Less than two weeks after 11 opposition activists were handed lengthy prison sentences for their role in an attempted “insurrection” in July 2014, Cambodia National Rescue Party deputy Kem Sokha took aim at the ruling party in a pointed, yet veiled, speech to a gathering of supporters yesterday.
Speaking to a crowd of people in Kampong Speu’s Thpong district, Sokha delivered an ad hoc state of the Kingdom address.
Without direct mention of the ruling Cambodia People’s Party or the jail sentences that have been slammed by both local and international civil society organisations, Sokha stated that as long as rights continued to be violated, land continued to be grabbed and forest continued to be destroyed, Cambodia could not claim to be on a progressive political path.
“Giving people freedom is the important thing. I, as a politician, would like to promise people that when the [CNRP] wins the election to lead this country and I step in to lead with all these ‘Excellencies’, the first thing I must ensure is this country’s people have rights and freedom,” Sokha said.
He added that those who attain power by “dictatorial” means – a possible swipe at Prime Minister Hun Sen, who has kept a tight grip on power in the Kingdom for over 30 years – are afraid of democracy, since it means leaders must be held accountable to those that elected them.
“I understand that they can use their power by breaking [laws] to detain [people], but they cannot use their power to detain a human’s will and consciousness forever,” he said.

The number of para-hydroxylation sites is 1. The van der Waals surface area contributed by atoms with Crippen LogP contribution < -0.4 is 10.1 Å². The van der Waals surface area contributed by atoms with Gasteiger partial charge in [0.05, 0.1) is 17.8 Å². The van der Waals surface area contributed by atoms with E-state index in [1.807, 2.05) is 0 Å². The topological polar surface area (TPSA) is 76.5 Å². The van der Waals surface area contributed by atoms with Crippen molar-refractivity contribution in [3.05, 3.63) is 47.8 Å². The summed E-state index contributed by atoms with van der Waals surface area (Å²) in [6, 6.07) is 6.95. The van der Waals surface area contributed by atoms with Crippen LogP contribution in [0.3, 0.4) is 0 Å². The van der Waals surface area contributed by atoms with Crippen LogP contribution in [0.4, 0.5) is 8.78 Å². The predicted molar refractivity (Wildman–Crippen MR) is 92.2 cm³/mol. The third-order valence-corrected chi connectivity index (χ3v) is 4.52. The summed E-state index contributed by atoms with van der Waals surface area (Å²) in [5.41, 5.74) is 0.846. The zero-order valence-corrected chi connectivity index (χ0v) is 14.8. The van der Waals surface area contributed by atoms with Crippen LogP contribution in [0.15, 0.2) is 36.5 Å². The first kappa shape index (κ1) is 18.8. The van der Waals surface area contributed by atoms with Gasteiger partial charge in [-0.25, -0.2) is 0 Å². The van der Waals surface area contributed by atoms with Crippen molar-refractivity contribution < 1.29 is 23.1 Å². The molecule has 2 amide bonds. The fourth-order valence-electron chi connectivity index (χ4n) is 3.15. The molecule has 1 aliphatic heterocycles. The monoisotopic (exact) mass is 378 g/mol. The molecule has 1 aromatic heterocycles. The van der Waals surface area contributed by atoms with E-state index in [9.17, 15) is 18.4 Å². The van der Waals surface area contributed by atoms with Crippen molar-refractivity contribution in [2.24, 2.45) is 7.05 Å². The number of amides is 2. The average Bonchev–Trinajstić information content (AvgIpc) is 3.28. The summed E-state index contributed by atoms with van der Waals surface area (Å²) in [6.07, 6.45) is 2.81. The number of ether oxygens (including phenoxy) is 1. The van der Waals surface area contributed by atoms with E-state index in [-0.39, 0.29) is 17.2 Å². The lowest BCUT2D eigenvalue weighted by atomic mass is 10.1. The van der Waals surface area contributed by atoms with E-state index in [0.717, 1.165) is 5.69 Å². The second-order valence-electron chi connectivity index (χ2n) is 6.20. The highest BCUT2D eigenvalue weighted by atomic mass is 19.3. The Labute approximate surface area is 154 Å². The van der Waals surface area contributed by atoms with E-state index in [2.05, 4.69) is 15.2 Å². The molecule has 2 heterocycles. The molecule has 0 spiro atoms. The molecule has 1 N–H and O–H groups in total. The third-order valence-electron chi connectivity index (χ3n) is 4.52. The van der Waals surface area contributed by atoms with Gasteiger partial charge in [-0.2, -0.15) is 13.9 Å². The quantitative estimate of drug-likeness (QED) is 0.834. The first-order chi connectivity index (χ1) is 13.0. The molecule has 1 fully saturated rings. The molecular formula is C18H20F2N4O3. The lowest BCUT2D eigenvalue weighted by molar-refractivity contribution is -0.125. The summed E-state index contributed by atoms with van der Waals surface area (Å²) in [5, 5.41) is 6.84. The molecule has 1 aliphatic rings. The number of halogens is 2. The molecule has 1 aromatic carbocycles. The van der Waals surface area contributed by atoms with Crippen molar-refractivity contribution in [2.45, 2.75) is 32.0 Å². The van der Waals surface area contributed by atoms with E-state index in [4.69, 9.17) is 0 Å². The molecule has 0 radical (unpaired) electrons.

Sokha’s comments were met with a yawn by CPP spokesman Sok Eysan, who said it was predictable that the opposition leader would go on the attack once again.
“This is nothing surprising. We are only afraid when the opposition party praises us – if they praise us, then we get worried,” Eysan said jokingly, adding that the CNRP cannot tell the populace what to believe in solely based on allegations.
Human rights activist and independent political analyst Ou Virak said he believes Sokha is walking a sort of “political tightrope”: during a time when his party is attempting to strike a deal to free the 11 activists, Sokha seems to be keeping his rhetoric vague to avoid stirring up further trouble.
“I don’t think it’s unanimous in the CNRP about what to do. Some in the CNRP still have faith in the ‘culture of dialogue,’” Virak said, referring to the phrase coined to describe the recent cosier ties between the country’s two main parties.
“I can see how difficult it can be for him.”
Additional reporting by Ethan Harfenist